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The real reason your cable bill is so high and what you can do about it

The real reason your cable bill is so high and what you can do about it

Who doesn't think their Internet and cable bills are too high? For years now, I've been tracking the stories asking why we in the U.S. seem to be perennial sufferers of a certain chronic syndrome: Bills too high, Internet speed too slow.

There are a quite a few studies that show the United States has the slowest Internet speeds in the developed world - and also the highest bills. The divergence is amazing. Compared to France, the UK and South Korea, we have speeds four times as slow and we pay three or four times as much.

Is this comparison fair? One thing to remember - the U.S. is a very big country with a lot of ground to cover. We live spread out, and I can see how that might drive up costs. (That's not an excuse in big cities, though.)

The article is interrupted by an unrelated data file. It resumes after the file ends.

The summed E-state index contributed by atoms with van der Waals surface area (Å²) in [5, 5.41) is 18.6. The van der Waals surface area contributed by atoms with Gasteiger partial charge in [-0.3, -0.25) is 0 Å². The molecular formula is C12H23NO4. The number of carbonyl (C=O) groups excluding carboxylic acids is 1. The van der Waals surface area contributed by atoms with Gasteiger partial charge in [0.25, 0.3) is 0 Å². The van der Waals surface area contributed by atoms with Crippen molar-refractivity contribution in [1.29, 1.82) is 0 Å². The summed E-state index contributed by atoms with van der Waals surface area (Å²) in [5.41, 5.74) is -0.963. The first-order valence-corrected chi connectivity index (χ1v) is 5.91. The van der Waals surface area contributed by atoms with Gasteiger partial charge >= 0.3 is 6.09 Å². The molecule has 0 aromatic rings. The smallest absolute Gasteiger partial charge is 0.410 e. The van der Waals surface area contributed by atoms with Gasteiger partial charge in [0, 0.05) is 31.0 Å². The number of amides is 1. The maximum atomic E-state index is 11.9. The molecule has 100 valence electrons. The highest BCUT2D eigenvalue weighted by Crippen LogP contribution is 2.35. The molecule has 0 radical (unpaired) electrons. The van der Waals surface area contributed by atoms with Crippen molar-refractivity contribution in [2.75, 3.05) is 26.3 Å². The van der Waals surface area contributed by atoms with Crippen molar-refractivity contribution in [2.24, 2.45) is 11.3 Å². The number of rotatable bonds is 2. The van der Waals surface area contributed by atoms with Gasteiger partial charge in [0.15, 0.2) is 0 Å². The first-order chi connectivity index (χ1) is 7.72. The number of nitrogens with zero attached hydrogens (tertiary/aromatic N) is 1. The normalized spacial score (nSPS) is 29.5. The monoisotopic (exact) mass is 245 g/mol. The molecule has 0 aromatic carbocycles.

This topic springs to mind from two news items, one you might have heard about - and one you might not have. The big news: Comcast is taking over Time Warner Cable, creating by far the country's largest cable and Internet provider. The company is marshalling an army of lobbyists in D.C. to get the deal past federal regulators.

The smaller news: Recent legislative moves on the state level. Legislators in Utah and Kansas have put forward bills that would make it difficult for cities to run their own broadband networks. These prohibitions are much favored by big cable operators, like Comcast and Time Warner cable; there are already more than a dozen states that have such restrictions.

 
 
 
 
 
 
 
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